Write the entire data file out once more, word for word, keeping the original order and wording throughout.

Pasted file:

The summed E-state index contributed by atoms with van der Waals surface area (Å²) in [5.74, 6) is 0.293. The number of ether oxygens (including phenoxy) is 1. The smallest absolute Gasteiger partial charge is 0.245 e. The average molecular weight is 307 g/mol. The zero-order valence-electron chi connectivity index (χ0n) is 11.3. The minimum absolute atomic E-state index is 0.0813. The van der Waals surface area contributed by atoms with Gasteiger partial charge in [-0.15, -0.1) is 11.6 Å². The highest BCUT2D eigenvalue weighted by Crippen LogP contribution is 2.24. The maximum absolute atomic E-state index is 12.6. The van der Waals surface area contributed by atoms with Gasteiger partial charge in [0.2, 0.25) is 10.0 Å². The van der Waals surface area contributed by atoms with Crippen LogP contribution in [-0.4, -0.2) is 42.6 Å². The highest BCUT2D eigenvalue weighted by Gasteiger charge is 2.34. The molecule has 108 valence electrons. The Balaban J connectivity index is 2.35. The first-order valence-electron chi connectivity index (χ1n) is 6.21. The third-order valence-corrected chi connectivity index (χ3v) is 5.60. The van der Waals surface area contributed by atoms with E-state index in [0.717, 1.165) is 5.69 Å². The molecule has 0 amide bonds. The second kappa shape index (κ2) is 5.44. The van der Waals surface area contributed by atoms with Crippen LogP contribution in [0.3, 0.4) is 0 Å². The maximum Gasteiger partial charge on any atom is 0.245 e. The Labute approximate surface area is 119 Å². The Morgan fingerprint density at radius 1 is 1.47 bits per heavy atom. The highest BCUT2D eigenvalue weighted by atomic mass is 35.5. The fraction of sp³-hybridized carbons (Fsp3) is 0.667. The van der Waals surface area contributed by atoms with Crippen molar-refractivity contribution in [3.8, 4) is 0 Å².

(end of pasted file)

The summed E-state index contributed by atoms with van der Waals surface area (Å²) in [5.74, 6) is 0.293. The number of ether oxygens (including phenoxy) is 1. The smallest absolute Gasteiger partial charge is 0.245 e. The average molecular weight is 307 g/mol. The zero-order valence-electron chi connectivity index (χ0n) is 11.3. The minimum absolute atomic E-state index is 0.0813. The van der Waals surface area contributed by atoms with Gasteiger partial charge in [-0.15, -0.1) is 11.6 Å². The highest BCUT2D eigenvalue weighted by Crippen LogP contribution is 2.24. The maximum absolute atomic E-state index is 12.6. The van der Waals surface area contributed by atoms with Gasteiger partial charge in [0.2, 0.25) is 10.0 Å². The van der Waals surface area contributed by atoms with Crippen LogP contribution in [-0.4, -0.2) is 42.6 Å². The highest BCUT2D eigenvalue weighted by Gasteiger charge is 2.34. The molecule has 108 valence electrons. The Balaban J connectivity index is 2.35. The first-order valence-electron chi connectivity index (χ1n) is 6.21. The third-order valence-corrected chi connectivity index (χ3v) is 5.60. The van der Waals surface area contributed by atoms with E-state index in [0.717, 1.165) is 5.69 Å². The molecule has 0 amide bonds. The second kappa shape index (κ2) is 5.44. The van der Waals surface area contributed by atoms with Crippen LogP contribution in [0.3, 0.4) is 0 Å². The maximum Gasteiger partial charge on any atom is 0.245 e. The Labute approximate surface area is 119 Å². The Morgan fingerprint density at radius 1 is 1.47 bits per heavy atom. The highest BCUT2D eigenvalue weighted by atomic mass is 35.5. The fraction of sp³-hybridized carbons (Fsp3) is 0.667. The van der Waals surface area contributed by atoms with Crippen molar-refractivity contribution in [3.8, 4) is 0 Å².